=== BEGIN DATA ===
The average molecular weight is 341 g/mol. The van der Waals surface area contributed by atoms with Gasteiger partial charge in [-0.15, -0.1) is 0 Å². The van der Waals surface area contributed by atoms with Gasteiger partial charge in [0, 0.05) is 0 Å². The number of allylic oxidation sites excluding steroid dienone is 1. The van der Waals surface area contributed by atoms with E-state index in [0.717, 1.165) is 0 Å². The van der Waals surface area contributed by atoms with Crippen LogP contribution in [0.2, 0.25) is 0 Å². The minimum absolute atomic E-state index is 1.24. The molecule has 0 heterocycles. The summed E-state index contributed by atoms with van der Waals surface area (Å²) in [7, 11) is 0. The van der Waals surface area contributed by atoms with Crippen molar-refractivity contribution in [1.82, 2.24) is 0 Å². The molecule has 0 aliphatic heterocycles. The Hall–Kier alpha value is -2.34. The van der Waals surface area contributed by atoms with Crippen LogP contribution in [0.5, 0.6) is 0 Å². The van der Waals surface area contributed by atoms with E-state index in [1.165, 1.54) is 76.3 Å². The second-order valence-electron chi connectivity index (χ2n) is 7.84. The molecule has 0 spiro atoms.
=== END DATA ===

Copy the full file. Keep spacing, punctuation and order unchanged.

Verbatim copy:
The average molecular weight is 341 g/mol. The van der Waals surface area contributed by atoms with Gasteiger partial charge in [-0.15, -0.1) is 0 Å². The van der Waals surface area contributed by atoms with Gasteiger partial charge in [0, 0.05) is 0 Å². The number of allylic oxidation sites excluding steroid dienone is 1. The van der Waals surface area contributed by atoms with E-state index in [0.717, 1.165) is 0 Å². The van der Waals surface area contributed by atoms with Crippen LogP contribution in [0.2, 0.25) is 0 Å². The minimum absolute atomic E-state index is 1.24. The molecule has 0 heterocycles. The summed E-state index contributed by atoms with van der Waals surface area (Å²) in [7, 11) is 0. The van der Waals surface area contributed by atoms with Crippen molar-refractivity contribution in [1.82, 2.24) is 0 Å². The molecule has 0 aliphatic heterocycles. The Hall–Kier alpha value is -2.34. The van der Waals surface area contributed by atoms with Crippen LogP contribution in [0.5, 0.6) is 0 Å². The van der Waals surface area contributed by atoms with E-state index in [1.165, 1.54) is 76.3 Å². The second-order valence-electron chi connectivity index (χ2n) is 7.84. The molecule has 0 spiro atoms.